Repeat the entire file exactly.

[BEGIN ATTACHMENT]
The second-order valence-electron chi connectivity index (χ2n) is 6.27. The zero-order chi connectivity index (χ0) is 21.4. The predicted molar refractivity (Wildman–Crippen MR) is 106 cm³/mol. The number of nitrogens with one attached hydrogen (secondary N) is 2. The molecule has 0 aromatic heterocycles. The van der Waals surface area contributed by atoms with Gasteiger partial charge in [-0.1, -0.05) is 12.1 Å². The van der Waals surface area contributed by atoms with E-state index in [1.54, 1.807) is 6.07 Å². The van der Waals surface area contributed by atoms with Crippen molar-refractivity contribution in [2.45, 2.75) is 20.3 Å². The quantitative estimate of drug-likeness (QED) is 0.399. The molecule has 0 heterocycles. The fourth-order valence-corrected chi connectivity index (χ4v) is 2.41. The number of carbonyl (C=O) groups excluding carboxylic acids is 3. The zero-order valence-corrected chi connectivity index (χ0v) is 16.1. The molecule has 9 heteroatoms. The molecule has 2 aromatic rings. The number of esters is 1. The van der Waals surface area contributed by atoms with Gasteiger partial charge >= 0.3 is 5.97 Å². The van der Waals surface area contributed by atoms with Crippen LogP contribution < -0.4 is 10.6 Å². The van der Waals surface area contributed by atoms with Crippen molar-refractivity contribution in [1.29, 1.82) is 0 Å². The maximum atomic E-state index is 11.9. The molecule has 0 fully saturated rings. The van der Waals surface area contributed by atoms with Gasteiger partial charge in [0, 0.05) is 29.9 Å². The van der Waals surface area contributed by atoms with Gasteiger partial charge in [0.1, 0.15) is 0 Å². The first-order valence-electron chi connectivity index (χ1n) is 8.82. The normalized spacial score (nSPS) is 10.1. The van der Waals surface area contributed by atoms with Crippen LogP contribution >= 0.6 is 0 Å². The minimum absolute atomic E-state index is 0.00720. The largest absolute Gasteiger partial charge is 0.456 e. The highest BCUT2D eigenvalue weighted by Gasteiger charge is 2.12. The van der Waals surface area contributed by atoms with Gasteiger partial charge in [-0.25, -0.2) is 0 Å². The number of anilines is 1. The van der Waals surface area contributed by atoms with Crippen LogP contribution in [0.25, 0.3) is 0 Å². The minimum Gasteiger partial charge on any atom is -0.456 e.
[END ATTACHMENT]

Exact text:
The second-order valence-electron chi connectivity index (χ2n) is 6.27. The zero-order chi connectivity index (χ0) is 21.4. The predicted molar refractivity (Wildman–Crippen MR) is 106 cm³/mol. The number of nitrogens with one attached hydrogen (secondary N) is 2. The molecule has 0 aromatic heterocycles. The van der Waals surface area contributed by atoms with Gasteiger partial charge in [-0.1, -0.05) is 12.1 Å². The van der Waals surface area contributed by atoms with E-state index in [1.54, 1.807) is 6.07 Å². The van der Waals surface area contributed by atoms with Crippen molar-refractivity contribution in [2.45, 2.75) is 20.3 Å². The quantitative estimate of drug-likeness (QED) is 0.399. The molecule has 0 heterocycles. The fourth-order valence-corrected chi connectivity index (χ4v) is 2.41. The number of carbonyl (C=O) groups excluding carboxylic acids is 3. The zero-order valence-corrected chi connectivity index (χ0v) is 16.1. The molecule has 9 heteroatoms. The molecule has 2 aromatic rings. The number of esters is 1. The van der Waals surface area contributed by atoms with Gasteiger partial charge >= 0.3 is 5.97 Å². The van der Waals surface area contributed by atoms with Crippen LogP contribution < -0.4 is 10.6 Å². The van der Waals surface area contributed by atoms with Crippen molar-refractivity contribution in [1.29, 1.82) is 0 Å². The maximum atomic E-state index is 11.9. The molecule has 0 fully saturated rings. The van der Waals surface area contributed by atoms with Gasteiger partial charge in [0, 0.05) is 29.9 Å². The van der Waals surface area contributed by atoms with Gasteiger partial charge in [0.1, 0.15) is 0 Å². The first-order valence-electron chi connectivity index (χ1n) is 8.82. The normalized spacial score (nSPS) is 10.1. The van der Waals surface area contributed by atoms with Crippen LogP contribution >= 0.6 is 0 Å². The minimum absolute atomic E-state index is 0.00720. The largest absolute Gasteiger partial charge is 0.456 e. The highest BCUT2D eigenvalue weighted by Gasteiger charge is 2.12. The van der Waals surface area contributed by atoms with Gasteiger partial charge in [-0.25, -0.2) is 0 Å². The number of anilines is 1. The van der Waals surface area contributed by atoms with Crippen LogP contribution in [0.25, 0.3) is 0 Å². The minimum Gasteiger partial charge on any atom is -0.456 e.